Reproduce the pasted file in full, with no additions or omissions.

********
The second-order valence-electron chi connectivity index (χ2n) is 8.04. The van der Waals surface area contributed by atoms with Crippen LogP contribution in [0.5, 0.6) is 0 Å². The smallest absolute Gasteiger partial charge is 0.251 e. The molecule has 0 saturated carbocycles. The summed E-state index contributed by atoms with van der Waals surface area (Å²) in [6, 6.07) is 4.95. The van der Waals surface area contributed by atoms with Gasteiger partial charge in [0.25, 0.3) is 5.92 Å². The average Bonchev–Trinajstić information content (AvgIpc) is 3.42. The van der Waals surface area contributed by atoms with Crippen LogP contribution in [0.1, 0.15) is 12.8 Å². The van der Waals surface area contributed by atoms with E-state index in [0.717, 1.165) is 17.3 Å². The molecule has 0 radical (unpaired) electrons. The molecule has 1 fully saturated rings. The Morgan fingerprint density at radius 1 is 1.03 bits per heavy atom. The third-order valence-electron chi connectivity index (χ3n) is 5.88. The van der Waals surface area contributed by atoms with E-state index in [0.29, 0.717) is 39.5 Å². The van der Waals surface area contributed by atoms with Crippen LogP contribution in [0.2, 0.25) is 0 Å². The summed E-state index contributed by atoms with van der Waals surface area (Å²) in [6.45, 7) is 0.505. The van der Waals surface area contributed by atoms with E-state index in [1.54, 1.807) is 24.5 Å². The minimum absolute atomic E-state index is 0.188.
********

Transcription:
The second-order valence-electron chi connectivity index (χ2n) is 8.04. The van der Waals surface area contributed by atoms with Crippen LogP contribution in [0.5, 0.6) is 0 Å². The smallest absolute Gasteiger partial charge is 0.251 e. The molecule has 0 saturated carbocycles. The summed E-state index contributed by atoms with van der Waals surface area (Å²) in [6, 6.07) is 4.95. The van der Waals surface area contributed by atoms with Gasteiger partial charge in [0.25, 0.3) is 5.92 Å². The average Bonchev–Trinajstić information content (AvgIpc) is 3.42. The van der Waals surface area contributed by atoms with Crippen LogP contribution in [0.1, 0.15) is 12.8 Å². The van der Waals surface area contributed by atoms with E-state index in [0.717, 1.165) is 17.3 Å². The molecule has 0 radical (unpaired) electrons. The molecule has 1 fully saturated rings. The Morgan fingerprint density at radius 1 is 1.03 bits per heavy atom. The third-order valence-electron chi connectivity index (χ3n) is 5.88. The van der Waals surface area contributed by atoms with E-state index in [0.29, 0.717) is 39.5 Å². The van der Waals surface area contributed by atoms with Crippen LogP contribution in [0.2, 0.25) is 0 Å². The summed E-state index contributed by atoms with van der Waals surface area (Å²) in [6.45, 7) is 0.505. The van der Waals surface area contributed by atoms with E-state index in [1.54, 1.807) is 24.5 Å². The minimum absolute atomic E-state index is 0.188.